Everyone was in the mood for a party a week ago Saturday at the Kristall mountain lodge and restaurant in Idar-Oberstein, a picturesque small town known as Germany's "Gemstone City." After an elaborate laser show, hotel guests attending the Intergem trade convention danced late into the night. At two in the morning, the insiders of this discreet industry were still celebrating "extremely good business deals," according to one participant.
Buyers for Europe's top jewelers come to Idar-Oberstein to purchase precious stones, gems and diamonds -- and they hit pay dirt again this year, with rare merchandise from Southeast Asia. Large, deep red rubies from Burma command prices of tens of thousands of euros per carat, making them the most exclusive stones a gemstone dealer can offer.
"We sold various Burmese rubies at the show," confirms Konrad Henn from gemstone trading company Karl Faller. He says the rubies his company buys and sells come almost exclusively from the regions of Mogok and Mong Hsu. But Henn has never ventured to visit the mines there. "The risk would be too great, and the prices we could get directly on location wouldn't be any better than what we pay our longstanding Thai suppliers," he says.
In fact, the gem dealers might risk losing their appetite for rubies if they visited restricted areas in Burma. In addition to cracking down on uprisings led by defiant monks and the opposition, the Burmese military regime forces workers to extract the precious stones under brutal conditions in its heavily guarded mines.
Roughly 90 percent of the global supply of rubies comes from Burma. According to eyewitness accounts, mining bosses mix amphetamines into the workers' drinking water to boost productivity. Sometimes children also work in the muddy mines. "Alongside teak, gas and oil, gems are the fourth financial mainstay of the junta," says Ulrich Delius from the German-based Society for Threatened Peoples.
There are no exact figures for the junta's gem trade. Estimates of the amount of income generated by the business range as high as hundreds of millions of dollars per year. At the state-organized gem auction in Yangon, where only middling quality stones come under the hammer, the regime has taken in some $300 million so far in 2007.
Chinese, Thais and Indians are the main customers of the Burmese generals. These big buyers also control the trade with Europe and the US. They don't ask awkward questions.
And their German customers are not about to rock the boat. According to customs statistics, which only reflect part of the trade, rubies and sapphires worth up to €1 million are annually imported from Burma straight to Germany. The state-owned Myanmar Gem Enterprise also exports tons of jade every year, and a large number of Buddha statues in German living rooms originate from the area controlled by the Burmese military regime.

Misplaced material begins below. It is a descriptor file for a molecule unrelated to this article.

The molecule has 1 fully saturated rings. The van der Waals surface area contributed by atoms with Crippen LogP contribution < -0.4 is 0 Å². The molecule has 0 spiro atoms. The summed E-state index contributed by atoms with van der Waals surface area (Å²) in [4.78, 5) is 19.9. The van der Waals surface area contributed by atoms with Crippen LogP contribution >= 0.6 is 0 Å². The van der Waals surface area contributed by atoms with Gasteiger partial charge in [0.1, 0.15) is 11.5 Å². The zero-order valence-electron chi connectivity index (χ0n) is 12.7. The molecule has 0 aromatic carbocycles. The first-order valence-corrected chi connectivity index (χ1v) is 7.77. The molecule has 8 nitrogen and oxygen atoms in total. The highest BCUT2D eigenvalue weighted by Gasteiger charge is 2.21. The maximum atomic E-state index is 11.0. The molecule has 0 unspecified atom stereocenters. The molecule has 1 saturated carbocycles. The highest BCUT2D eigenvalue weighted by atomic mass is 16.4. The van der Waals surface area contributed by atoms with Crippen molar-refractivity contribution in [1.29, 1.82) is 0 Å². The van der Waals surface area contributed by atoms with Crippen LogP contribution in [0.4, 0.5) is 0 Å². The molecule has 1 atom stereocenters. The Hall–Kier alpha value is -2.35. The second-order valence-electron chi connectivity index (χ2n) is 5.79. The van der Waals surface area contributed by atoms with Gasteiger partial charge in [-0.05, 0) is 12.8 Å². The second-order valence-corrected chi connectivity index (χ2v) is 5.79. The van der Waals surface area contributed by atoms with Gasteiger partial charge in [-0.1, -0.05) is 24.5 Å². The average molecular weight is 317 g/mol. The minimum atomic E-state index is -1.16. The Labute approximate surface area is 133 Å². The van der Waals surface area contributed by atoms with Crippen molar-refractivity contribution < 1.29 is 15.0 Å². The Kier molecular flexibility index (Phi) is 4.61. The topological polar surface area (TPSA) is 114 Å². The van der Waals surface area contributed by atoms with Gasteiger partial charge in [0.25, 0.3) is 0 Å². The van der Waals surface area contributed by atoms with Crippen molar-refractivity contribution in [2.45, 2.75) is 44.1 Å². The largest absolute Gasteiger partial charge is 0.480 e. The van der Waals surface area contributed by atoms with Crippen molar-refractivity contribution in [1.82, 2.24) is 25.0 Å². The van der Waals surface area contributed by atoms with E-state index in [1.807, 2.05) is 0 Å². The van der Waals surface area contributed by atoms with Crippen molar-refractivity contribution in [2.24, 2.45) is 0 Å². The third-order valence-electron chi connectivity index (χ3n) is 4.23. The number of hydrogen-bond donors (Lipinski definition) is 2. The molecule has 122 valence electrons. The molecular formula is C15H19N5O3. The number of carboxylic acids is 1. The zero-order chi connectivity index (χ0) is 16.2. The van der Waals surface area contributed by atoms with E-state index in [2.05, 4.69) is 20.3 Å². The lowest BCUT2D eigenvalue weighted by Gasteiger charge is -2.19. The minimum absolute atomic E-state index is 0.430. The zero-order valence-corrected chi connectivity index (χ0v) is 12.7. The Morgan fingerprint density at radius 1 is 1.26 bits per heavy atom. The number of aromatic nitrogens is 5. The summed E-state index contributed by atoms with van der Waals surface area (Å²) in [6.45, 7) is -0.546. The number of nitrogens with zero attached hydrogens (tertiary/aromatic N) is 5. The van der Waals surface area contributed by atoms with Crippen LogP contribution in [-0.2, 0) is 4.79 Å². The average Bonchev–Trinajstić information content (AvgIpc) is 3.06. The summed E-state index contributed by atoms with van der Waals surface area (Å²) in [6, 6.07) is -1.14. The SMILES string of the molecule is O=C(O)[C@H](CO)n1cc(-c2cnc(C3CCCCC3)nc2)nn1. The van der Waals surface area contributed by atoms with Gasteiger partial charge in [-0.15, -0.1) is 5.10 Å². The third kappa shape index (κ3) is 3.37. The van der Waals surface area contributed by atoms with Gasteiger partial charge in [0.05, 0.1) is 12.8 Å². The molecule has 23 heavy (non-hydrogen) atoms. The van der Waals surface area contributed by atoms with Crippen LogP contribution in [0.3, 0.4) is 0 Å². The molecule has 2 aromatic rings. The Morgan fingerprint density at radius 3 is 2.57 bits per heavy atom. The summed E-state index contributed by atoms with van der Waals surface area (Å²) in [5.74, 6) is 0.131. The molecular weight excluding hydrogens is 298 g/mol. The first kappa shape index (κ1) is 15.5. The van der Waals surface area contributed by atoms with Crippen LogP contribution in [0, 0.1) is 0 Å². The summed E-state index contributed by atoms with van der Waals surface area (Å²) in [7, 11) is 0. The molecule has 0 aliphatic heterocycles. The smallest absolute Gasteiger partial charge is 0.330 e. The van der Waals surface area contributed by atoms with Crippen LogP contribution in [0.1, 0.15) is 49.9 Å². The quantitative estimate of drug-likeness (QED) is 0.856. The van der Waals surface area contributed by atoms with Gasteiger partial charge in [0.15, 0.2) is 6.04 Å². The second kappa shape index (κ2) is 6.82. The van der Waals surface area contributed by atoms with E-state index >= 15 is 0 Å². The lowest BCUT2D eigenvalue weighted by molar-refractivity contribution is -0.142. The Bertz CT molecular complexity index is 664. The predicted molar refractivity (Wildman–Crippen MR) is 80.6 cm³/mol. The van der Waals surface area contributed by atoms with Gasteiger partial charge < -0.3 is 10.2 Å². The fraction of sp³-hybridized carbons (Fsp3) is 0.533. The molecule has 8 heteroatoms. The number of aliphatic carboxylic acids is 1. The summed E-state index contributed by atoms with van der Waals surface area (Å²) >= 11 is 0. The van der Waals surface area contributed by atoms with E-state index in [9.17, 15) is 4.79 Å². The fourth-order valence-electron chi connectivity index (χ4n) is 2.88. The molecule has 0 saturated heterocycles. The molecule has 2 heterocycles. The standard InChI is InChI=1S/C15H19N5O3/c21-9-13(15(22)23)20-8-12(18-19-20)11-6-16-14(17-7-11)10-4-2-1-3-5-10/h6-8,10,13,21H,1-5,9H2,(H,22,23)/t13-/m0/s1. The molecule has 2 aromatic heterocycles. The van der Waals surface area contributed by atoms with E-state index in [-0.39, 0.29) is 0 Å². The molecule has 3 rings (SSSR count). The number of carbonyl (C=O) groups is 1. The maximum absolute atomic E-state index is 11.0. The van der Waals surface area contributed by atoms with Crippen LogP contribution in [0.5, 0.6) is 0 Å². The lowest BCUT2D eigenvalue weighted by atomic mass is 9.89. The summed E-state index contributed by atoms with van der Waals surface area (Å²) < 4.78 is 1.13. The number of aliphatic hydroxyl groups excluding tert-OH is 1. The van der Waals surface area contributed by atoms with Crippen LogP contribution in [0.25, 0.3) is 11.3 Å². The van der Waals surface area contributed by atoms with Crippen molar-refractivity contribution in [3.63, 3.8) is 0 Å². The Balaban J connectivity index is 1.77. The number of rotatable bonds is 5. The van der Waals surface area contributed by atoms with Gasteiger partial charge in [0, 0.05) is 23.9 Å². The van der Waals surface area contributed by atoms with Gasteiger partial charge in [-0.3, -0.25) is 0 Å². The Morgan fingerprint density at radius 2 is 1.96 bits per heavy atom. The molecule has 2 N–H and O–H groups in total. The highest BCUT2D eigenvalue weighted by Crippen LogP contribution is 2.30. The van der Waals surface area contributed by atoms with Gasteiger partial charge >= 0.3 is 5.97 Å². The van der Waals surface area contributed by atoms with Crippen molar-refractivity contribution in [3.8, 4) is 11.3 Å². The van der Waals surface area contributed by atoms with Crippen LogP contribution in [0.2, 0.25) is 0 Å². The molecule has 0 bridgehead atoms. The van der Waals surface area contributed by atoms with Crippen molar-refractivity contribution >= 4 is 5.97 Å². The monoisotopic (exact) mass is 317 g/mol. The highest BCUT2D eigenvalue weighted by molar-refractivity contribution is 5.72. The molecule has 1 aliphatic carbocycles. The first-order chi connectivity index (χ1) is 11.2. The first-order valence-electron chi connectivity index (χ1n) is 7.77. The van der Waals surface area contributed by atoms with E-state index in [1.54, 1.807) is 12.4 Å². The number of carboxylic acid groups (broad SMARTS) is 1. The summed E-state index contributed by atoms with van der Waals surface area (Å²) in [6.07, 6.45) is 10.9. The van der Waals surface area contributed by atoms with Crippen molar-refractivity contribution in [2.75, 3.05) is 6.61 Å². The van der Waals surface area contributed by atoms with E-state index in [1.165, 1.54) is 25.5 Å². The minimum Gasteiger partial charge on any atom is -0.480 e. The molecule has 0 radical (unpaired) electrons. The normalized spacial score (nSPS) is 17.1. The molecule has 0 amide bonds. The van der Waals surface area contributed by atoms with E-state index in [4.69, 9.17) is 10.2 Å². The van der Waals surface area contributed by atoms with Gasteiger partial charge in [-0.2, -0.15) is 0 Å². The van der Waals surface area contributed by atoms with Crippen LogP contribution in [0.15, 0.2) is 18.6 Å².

'Fiery Gems' From a Fairytale World
As for indirect trade, a far greater number of Burmese stones are smuggled by dealers via Bangkok to vaults in Germany -- and virtually no one involved seems to have a guilty conscience. In contrast to unregistered blood diamonds from African regions ravaged by civil war, which have been internationally banned from sale under the Kimberly Process Certification Scheme, Burma's gems are highly presentable and respectable, even among the finest jewelers in Germany. The management of the renowned Hamburg-based jeweler Wempe, for example, has no ethical qualms whatsoever. The German jeweler praises the "pigeon-blood red rubies" from Burma in its catalog as "fiery gems" from a fairytale world.
Every year, the upscale international retailer sells five to eight expensive pieces of jewelry "with top-quality rubies from Myanmar." The gems are supplied by German dealers like Karl Faller or competitors in Switzerland. "According to our dealers," the company explains in a statement, "the gems are brought by prospectors across the border to Thailand, where they are purchased by our dealers."
Michael Hahn is a Düsseldorf gem dealer and president of the German gemstone importers association. He goes one step further, saying the high-quality gems are smuggled by Burmese rebels from oppressed minorities across the jungle border into Thailand. Hahn is one of the dealers who then buy the gems in Bangkok. He feels a boycott would only have negative consequences for the people, not for the regime. He says this opinion is shared by leading figures in the German gem industry.
Could buying rubies be a charitable act? Ulrich Delius, from the Society for Threatened Peoples, doesn't think so. "It is cynical," he says, "to maintain that opposition forces and minorities finance their operations with rubies."
The American jeweler Brian Leber is quite familiar with the Robin Hood theory as a justification in the gem trade -- and as a myth. He's urged a boycott of Burmese rubies for years.
Leber says the Karen people, an oppressed ethnic minority in Burma, were "involved to a certain extent in the smuggling 20 years ago." But after an ethnic-cleansing offensive by the government and the expulsion of over a million people, it would be "absurd to maintain that (the Karen) control the gem trade." He adds that the Burmese regime has dramatically stepped up patrols along the country's borders. Corrupt members of the government cash in on profits from smuggling, according to Leber.
His fight has just begun. Although the US has banned direct imports of Burmese gemstones, America has allowed the trade to continue via Bangkok, following an intervention by the powerful jewelers' lobby. Politicians in Brussels have just started to consider a similar tightening of current EU sanctions.
Meanwhile, Burma was decidedly not an issue at the gem trade show or at the party in the mountain lodge in Idar-Oberstein, according to one dealer who still raves about a terrific set there by a jazz trio called "The Crooks."